The 13th September marks World Sepsis Day, and it’s a condition that we should all be aware of as it can strike at any age, and accounts for around 44,000 deaths every year. It’s also claimed many lives throughout the centuries of course, and one of those may well have been Maria Brontë, nee Branwell, mother of the six Brontë siblings.
This week also marks the 197th anniversary of the death of Maria Brontë. She had suffered a long and painful illness that left Patrick distraught and facing financial ruin (he was helped out by friends and well wishers, one of whom is believed to be Yorkshire philanthropist Frances Mary Richardson Currer), and six children without a mother. By the time of Maria’s death, her sister Elizabeth had arrived at the parsonage, and the woman who became known as Aunt Branwell never saw her beloved Cornwall again. Nevertheless the loss of Maria had a huge impact on the Brontë children, and perhaps particularly on Branwell and Charlotte.
‘Hang on’, I hear you say, ‘Maria Brontë died of uterine cancer!’. This is the commonly accepted theory of her death, but I believe an expert source who looked at the facts of the matter in 1972 gave a compelling case for the cause of death being sepsis.
Professor Philip Rhodes was one of the foremost gynaecologists and obstetricians of his day; he was a Fellow of the Royal College of Surgeons, a Fellow of the Royal College of Obstetricians and Gynaecologists, and a Professor at the University of London’s St. Thomas’s Hospital Medical School. He was also a huge Brontë fan, and this led him in 1972 to write the article ‘A Medical Appraisal of the Brontës’. Here is his opinion on Maria:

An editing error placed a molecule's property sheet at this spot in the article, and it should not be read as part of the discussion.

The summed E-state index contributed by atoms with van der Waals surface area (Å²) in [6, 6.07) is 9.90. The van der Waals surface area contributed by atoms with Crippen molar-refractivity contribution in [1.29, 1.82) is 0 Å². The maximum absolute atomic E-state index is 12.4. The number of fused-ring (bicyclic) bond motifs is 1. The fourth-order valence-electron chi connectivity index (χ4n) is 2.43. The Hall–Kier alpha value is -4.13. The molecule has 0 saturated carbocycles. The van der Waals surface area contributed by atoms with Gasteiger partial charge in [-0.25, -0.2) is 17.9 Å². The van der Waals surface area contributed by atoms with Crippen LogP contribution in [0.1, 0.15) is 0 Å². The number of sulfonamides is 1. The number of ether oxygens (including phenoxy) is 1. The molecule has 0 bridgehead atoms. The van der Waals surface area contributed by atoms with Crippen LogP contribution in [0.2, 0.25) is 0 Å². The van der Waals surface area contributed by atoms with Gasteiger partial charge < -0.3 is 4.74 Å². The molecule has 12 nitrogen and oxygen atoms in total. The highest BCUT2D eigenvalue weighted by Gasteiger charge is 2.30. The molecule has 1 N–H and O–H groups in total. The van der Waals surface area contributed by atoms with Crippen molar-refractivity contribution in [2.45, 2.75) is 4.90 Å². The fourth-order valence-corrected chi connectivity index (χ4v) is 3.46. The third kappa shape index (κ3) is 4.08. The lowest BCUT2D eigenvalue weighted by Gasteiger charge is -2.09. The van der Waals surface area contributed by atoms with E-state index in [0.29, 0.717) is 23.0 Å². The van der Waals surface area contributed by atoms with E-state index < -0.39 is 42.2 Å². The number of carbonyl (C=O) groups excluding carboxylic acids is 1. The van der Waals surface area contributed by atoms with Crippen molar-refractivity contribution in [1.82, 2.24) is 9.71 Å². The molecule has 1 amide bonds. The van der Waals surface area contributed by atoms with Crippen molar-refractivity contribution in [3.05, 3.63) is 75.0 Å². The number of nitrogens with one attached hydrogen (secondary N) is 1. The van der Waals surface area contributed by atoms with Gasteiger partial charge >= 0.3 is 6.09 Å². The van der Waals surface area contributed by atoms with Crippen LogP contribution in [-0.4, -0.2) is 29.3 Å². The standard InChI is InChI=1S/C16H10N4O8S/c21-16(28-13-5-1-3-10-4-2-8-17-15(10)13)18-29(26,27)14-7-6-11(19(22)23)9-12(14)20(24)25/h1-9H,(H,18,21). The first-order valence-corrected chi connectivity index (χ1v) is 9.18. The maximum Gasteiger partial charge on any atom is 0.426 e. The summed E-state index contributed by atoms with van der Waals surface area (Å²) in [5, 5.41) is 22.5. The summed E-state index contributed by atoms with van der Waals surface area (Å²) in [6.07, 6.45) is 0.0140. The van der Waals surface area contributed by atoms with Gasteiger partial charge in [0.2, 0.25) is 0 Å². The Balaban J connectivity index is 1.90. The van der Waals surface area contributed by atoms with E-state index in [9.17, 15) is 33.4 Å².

“Mrs. Brontë died in September 1821. It seems that she had taken to her bed and had slowly succumbed to illness over the course of seven months. According to Mrs. Gaskell she was in agonising pain for most of this time, and this evidence is given on the strength of a letter from Mr. Brontë to his former vicar. Mrs. Brontë was born in 1783, so that at the time of her death she was only 38. The pain from which Mrs. Brontë suffered was presumably abdominal, and in view of her obstetric history it is probable that her symptoms were related to her pelvic generative organs. It is obvious that she did not die as an immediate result of her rapid childbearing, but probably because of some chronic disorder consequent upon it. The common causes of death during or just following childbirth are haemorrhage and infection. She could possibly have had a lingering chronic pelvic inflammation for this would be painful and debilitating and would cause heavy periods so that she would gradually become anaemic. Another possibility might have been a chronic inversion of the uterus giving rise to pain, bleeding and anaemia. The ultimate cause of death in both instances would be cardiac failure due to the anaemia. Of course there is an outside possibility of cancer of some organ within the abdomen, but it is unusual for this to occur before the age of forty. Certainly genital cancer would be very unlikely when the previous normality of reproductive function was so well displayed. There is no reference to vomiting so that a malady of the alimentary tract is less likely than some chronic disease of the pelvic organs. All in all, I would lean to to the idea of chronic pelvic sepsis together with increasing anaemia as the probable cause of her death. It is to be remembered that this was before the age of bacterial knowledge so that almost nothing was known of infectivity by extraneous organisms. Gynaecological knowledge was primitive, there was no ante-natal care and no attempt at follow-up after childbirth.”
Maria’s death was a tragedy for all who knew her, but from adversity came the strength the Brontë children found with each other, and the works of genius that eventually resulted from their mutual love, support and brilliance. Here are the symptoms to look for in sepsis, if you see or experience them seek medical help immediately: